Artists from Minsk, Grodno and Mogilev have been joined by Polish, Lithuanian and Latvian teams, all coming at their own expense and without asking for a fee. They are representatives of the ‘art of excluded people’. Plastic theatre as a special art does not exist in the Belarusian consciousness yet, and also is currently lacking state support. However, some domestic teams are well known abroad and the recent forum attracted officials from the French and Polish culture ministries.
An incredible gap exists between traditional and modern dance. This gap is even wider when speaking of choreography and plastics. The new style is not dancing theatre or ballet: its representatives oppose classical choreographic glamour, beautiful dresses, luxurious decorations and tuneful melodies but focus on the absolute freedom of bodies and movement in the space.
Plastic theatres are at the beginning of their development in Belarus. Some regard this new style as ‘modern’ and others think it has its roots in the practice of mime and ancient pantomime. There are also those who view the trend as ‘newly invented systems of dancing culture’. Performances of plastic theatres include elements of clownery, acrobatics and pantomime while their improvisation and absurdism are sometimes intermixed with fantasy and dreams. A human body is the major indicator of feelings and texts and psychological nuances play a minor role. Modern theatre appears to be tired of words. ‘Plastics’ comes from the Greek word ‘sculpture’. In a plastic theatre, these are sculptures of human bodies. Being strange, ugly or comical, they actively move and are ready to amaze the audience at any moment with their tricks. One of the founders of this trend in Belarus is Slava Inozemtsev, who also initiated the 3rd Belarusian PlaStforma — ‘the theatre of plastic grotesque’.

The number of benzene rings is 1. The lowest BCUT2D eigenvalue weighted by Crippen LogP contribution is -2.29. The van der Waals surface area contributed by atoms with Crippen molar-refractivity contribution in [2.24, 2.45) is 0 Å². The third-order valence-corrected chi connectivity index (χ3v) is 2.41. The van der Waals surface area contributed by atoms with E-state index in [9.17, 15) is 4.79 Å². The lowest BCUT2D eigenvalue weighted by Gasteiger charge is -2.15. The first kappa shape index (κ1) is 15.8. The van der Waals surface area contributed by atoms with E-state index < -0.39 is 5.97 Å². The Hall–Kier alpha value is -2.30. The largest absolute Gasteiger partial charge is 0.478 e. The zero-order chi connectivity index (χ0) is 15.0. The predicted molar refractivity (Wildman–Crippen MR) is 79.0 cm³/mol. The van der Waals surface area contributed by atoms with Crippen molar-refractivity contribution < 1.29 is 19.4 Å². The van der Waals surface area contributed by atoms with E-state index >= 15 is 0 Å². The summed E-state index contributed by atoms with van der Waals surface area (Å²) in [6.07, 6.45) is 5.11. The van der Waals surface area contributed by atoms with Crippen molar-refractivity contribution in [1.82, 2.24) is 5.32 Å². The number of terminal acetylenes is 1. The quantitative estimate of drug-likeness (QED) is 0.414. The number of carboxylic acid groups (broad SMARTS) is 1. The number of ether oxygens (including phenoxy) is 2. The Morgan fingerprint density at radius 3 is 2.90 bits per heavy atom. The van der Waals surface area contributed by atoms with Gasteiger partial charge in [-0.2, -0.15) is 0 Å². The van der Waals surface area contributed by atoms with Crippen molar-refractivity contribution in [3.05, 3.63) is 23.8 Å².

There is more to this new idea than meets the eye. Belarusian plastic theatres have their peculiar features: they include philosophy, an interest in Japanese ‘bunto’ dances and special spiritual practices. This is a separate world to traditional dance that is interesting for young people in particular. Sadly, some theatre critics have no sympathy with such troupes; the latter are mostly privately run, lack their own buildings and rely on enthusiasts. They are often dismissed as ‘sub-culture’.
Mr. Inozemtsev’s InZhest Theatre has been in operation since the 1980s. It’s has toured Germany and Europe receiving prestigious awards at Russian and Ukrainian mime parades. In over three decades of its existence, the troupe has trained dozens of artistes but is still only known as a people’s theatre from the Plant Integral’s House of Culture. This small recognition however, enables the theatre’s head to receive a salary, artistes enjoy a stage for rehearsals and audiences have the chance to enjoy projects filled with artistic anarchy and a synthesis of traditional arts with philosophy.
Nine theatres of the kind are now to be found in Belarus and among the most famous are Alexander Tebenkov’s Gallery (from Grodno), Olga Skvortsova’s Skvo’s Dance Company, Olga Lobovkina’s Karakuli and finally Slava Inozemtsev’s InZhest. All brought their new shows to the festival including Irina Anufrieva, a former pupil of Mr. Inozemtsev’s now living in Sweden.
By Tatiana Orlova